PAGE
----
If you're sporting more DKNY than Donna Karan lately, try the same strategy with your wines by buying "second labels," the little-brother brands produced on the QT by some top-tier Napa Valley wineries. Second labels sell for a fraction of the flagship brand's price, but they're made from the same great vineyards by the same expert hands.
How is that possible? Winemakers often end up with surplus grapes (or grapes from younger vines) that they can't use in their primary bottling; others don't want to diminish the allure (and price tag) of their cult wines by producing too much of it. In fact, that's why many of these secondary labels (an idea that began in Bordeaux) are clandestine: High-end wineries don't want to stamp their valuable name on an inexpensive bottle.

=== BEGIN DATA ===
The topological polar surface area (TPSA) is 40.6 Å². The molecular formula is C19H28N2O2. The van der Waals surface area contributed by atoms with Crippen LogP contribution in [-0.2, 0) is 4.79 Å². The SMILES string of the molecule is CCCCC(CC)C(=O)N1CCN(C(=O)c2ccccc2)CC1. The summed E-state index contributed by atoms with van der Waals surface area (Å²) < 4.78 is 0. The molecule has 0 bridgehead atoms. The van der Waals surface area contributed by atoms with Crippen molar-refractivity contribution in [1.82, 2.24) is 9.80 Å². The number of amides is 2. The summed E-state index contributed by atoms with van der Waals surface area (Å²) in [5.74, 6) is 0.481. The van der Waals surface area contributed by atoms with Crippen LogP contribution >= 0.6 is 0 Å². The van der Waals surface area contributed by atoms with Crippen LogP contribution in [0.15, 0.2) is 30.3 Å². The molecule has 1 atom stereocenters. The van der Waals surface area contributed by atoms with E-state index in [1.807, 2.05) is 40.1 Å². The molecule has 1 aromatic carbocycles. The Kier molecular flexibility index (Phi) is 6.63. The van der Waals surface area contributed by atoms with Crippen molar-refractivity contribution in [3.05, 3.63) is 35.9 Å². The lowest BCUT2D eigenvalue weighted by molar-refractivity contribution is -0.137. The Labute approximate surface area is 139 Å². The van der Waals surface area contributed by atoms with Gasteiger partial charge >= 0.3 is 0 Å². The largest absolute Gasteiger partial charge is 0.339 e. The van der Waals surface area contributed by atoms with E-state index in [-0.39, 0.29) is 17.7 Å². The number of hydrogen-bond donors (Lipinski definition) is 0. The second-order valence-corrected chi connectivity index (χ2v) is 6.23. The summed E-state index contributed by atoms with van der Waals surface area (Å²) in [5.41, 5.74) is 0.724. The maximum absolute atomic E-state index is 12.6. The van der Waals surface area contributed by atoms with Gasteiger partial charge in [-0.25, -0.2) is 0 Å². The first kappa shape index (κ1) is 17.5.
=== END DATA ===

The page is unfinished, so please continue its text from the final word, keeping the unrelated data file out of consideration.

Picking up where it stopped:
But if you read the fine print (look for the line "Produced and bottled by ___" on the back of bottles), you might spot a second label--and a great bargain. Here are some of our favorites:
2006 Double T Red Wine ($25) This Bordeaux-style blend from esteemed Napa estate Trefethen exhibits the pure fruit flavors for which the premier label is known (samswine.com).
2005 Caravan Cabernet Sauvignon ($35) Napa producer Darioush remains true to its plush style in this Cab that brims with dark chocolate and espresso flavors (brix26.com).
2005 Goldeneye Pinot Noir ($50) Napa Valley's Duckhorn Vineyards had the connections to get its silky, spicy second-label Pinot Noir served at the Obama Inaugural luncheon (wine.com).
[CORRECTION: In the version of this article that we published by email on 2/25/09, we incorrectly connected Caymus Vineyards and Liberty School. Caymus no longer owns Liberty School. Tasting Table regrets this error.]